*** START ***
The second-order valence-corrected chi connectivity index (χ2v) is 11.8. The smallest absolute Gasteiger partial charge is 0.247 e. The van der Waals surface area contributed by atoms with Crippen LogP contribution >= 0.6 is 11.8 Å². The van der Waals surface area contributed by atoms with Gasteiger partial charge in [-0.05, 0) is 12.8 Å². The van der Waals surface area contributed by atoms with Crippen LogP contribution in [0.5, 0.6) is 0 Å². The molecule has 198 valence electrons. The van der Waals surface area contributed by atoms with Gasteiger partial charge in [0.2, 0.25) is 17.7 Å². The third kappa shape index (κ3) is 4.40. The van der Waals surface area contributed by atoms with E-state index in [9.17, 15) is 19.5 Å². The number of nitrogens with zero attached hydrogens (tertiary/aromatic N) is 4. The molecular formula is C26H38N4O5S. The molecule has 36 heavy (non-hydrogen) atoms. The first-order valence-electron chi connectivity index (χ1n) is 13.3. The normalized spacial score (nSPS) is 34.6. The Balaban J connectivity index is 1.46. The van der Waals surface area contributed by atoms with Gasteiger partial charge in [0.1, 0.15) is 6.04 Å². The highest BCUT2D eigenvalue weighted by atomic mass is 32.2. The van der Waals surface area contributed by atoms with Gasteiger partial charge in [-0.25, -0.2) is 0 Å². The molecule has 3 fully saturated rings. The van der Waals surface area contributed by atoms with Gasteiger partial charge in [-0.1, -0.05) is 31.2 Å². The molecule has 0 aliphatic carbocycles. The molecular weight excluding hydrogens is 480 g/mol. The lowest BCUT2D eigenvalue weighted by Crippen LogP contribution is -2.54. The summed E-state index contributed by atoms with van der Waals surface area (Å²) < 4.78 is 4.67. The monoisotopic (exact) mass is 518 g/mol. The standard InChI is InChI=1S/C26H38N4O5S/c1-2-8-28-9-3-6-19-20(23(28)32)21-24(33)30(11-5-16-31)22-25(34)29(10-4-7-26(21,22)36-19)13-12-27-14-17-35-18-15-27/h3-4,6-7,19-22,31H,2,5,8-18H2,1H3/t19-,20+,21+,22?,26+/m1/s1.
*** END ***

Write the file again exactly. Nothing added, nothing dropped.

The second-order valence-corrected chi connectivity index (χ2v) is 11.8. The smallest absolute Gasteiger partial charge is 0.247 e. The van der Waals surface area contributed by atoms with Crippen LogP contribution >= 0.6 is 11.8 Å². The van der Waals surface area contributed by atoms with Gasteiger partial charge in [-0.05, 0) is 12.8 Å². The van der Waals surface area contributed by atoms with Crippen LogP contribution in [0.5, 0.6) is 0 Å². The molecule has 198 valence electrons. The van der Waals surface area contributed by atoms with Gasteiger partial charge in [0.2, 0.25) is 17.7 Å². The third kappa shape index (κ3) is 4.40. The van der Waals surface area contributed by atoms with E-state index in [9.17, 15) is 19.5 Å². The number of nitrogens with zero attached hydrogens (tertiary/aromatic N) is 4. The molecular formula is C26H38N4O5S. The molecule has 36 heavy (non-hydrogen) atoms. The first-order valence-electron chi connectivity index (χ1n) is 13.3. The normalized spacial score (nSPS) is 34.6. The Balaban J connectivity index is 1.46. The van der Waals surface area contributed by atoms with Gasteiger partial charge in [0.1, 0.15) is 6.04 Å². The highest BCUT2D eigenvalue weighted by atomic mass is 32.2. The van der Waals surface area contributed by atoms with Gasteiger partial charge in [-0.25, -0.2) is 0 Å². The molecule has 3 fully saturated rings. The van der Waals surface area contributed by atoms with Gasteiger partial charge in [-0.1, -0.05) is 31.2 Å². The molecule has 0 aliphatic carbocycles. The molecular weight excluding hydrogens is 480 g/mol. The lowest BCUT2D eigenvalue weighted by Crippen LogP contribution is -2.54. The summed E-state index contributed by atoms with van der Waals surface area (Å²) < 4.78 is 4.67. The monoisotopic (exact) mass is 518 g/mol. The standard InChI is InChI=1S/C26H38N4O5S/c1-2-8-28-9-3-6-19-20(23(28)32)21-24(33)30(11-5-16-31)22-25(34)29(10-4-7-26(21,22)36-19)13-12-27-14-17-35-18-15-27/h3-4,6-7,19-22,31H,2,5,8-18H2,1H3/t19-,20+,21+,22?,26+/m1/s1.